Most people are unaware that there are two methodologies to securing information. Traditionally, companies have relied on defensive security methods such as firewalls, ant-virus and system patching.
In today’s connected world this strategy now longer provides the protection that business needs to combat the ever increasing cyber security threat. The term ‘offensive security’ was coined by Matt Aharoni of Offensive Security and is based on the premise that to be secure that networks and systems defensive measures must be tested on a regular basis.
Offensive security testing takes an attacker’s point of view with regard to the system and or network under test and is conducted within a legal contract framework.
This type of security testing is not often undertaken as it is an intangible benefit and is seen as a cost to business rather than a means to reduce risk and prevent reputational damage. Consider the following analogy of a fire alarm system, we have our file alarm system installed by a qualified fire alarm technician and on a regular basis a different technician comes to check the fire alarm sensors to confirm that they are working correctly, In the IT world, it is common for the IT department or service provider to configure systems to meet deadlines with defensive security, this leaves a security loophole that can be possibly exploited.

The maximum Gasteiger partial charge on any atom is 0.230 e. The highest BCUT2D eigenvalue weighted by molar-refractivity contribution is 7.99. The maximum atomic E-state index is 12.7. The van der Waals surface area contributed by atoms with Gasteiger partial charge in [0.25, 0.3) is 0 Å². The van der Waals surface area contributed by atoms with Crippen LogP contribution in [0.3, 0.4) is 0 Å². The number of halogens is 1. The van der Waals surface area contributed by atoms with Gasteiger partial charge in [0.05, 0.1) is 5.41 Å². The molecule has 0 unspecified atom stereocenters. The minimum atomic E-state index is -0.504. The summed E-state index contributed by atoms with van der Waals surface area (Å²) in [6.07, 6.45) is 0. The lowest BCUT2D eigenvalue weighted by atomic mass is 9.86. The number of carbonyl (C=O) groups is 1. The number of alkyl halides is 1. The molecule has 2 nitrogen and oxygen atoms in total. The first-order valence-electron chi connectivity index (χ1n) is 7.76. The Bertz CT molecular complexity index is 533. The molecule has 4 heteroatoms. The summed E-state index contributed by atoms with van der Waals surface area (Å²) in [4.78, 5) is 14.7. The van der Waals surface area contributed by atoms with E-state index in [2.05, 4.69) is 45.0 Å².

Additionally, defensive security does not take account of human factors such as poor passwords, password reuse and insecure configurations to name a few. Here is a question to ask your IT department, “How many databases are we running within our business?”
If you get a slightly puzzled look or I will get back to you later response from your IT department then you should consider reviewing your IT security strategy as databases often hold vital information important to business. The average time for a database security patch can be between 9 months to two years leaving a large window of exposure.